I was talking with a therapist recently about a stepfamily she was counseling. The stepdad couldn’t recognize that he was alienating his stepdaughter by insisting she call him Dad. The stepdaughter had a biological dad with a steady relationship and wasn’t interested in calling anyone else in her life Dad.
As a stepparent, it’s easier to take on a parental role if our stepchildren choose to call us Mom or Dad. But oftentimes, that doesn’t happen. Demanding to be called a certain name is selfish and power-seeking. Our stepchildren need the freedom to choose what they feel comfortable calling us (within reason, of course).
My two girls wanted to call my husband, Dad, at an early age. However, their father was too insecure to allow it and made threatening comments to them if they talked about it. Several years into our marriage, the girls made the decision to call my husband, Dad, despite the opposition from their biological dad. The relationship with my husband over years of stepparenting created bonds strong enough to warrant the label, Dad. To remain at peace with their biological dad, they hid their decision and called my husband by his first name in front of their dad. However, now in their young adult years, they no longer hide their affectionate relationship and openly call him Dad, even with their biological father around.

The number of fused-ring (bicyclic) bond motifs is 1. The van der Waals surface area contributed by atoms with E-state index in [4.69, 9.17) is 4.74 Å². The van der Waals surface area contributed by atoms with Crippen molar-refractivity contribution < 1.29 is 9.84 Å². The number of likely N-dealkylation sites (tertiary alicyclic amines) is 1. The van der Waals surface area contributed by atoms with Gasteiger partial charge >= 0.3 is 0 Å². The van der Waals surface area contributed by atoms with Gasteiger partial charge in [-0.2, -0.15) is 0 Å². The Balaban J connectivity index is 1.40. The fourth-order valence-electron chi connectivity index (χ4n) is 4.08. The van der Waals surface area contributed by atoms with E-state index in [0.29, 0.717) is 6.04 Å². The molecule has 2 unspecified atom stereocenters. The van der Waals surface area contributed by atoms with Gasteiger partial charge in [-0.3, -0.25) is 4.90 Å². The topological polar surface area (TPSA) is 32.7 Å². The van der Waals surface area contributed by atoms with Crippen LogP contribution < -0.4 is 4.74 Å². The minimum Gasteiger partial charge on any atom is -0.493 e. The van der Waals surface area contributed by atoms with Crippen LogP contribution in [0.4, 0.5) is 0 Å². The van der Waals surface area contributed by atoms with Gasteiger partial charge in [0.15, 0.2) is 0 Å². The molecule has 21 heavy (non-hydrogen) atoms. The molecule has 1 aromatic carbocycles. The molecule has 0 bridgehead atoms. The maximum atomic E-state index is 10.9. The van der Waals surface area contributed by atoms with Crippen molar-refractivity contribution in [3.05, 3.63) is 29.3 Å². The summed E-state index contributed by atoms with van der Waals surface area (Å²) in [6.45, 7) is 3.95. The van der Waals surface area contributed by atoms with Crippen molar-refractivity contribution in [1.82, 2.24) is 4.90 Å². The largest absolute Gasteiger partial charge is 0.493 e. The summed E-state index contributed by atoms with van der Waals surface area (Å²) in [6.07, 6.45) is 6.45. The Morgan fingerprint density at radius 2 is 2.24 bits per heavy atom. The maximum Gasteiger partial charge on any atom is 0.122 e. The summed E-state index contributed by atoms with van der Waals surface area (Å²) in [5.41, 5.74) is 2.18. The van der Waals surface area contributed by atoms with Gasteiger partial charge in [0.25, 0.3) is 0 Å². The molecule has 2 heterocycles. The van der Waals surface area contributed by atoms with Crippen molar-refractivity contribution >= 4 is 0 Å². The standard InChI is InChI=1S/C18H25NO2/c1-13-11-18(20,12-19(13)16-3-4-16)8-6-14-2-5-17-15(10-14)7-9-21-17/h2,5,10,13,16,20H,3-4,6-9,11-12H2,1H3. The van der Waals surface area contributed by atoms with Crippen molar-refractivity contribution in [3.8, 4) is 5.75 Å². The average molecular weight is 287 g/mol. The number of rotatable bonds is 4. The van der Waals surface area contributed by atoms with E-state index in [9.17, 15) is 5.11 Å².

On the other hand, my two stepchildren have always called me by my first name. I’m not crazy about it and would love to be called Mom but see little chance of that happening now. Since their biological mom passed away over five years ago, the loyalty conflict is even stronger, preventing them from calling anyone else Mom.
We can have a positive relationship with our stepchildren, regardless of whether they call us Mom or Dad or not. If we’re involved as a caring stepparent, it’s likely we’re considered a parental figure, even if we don’t carry the label we desire.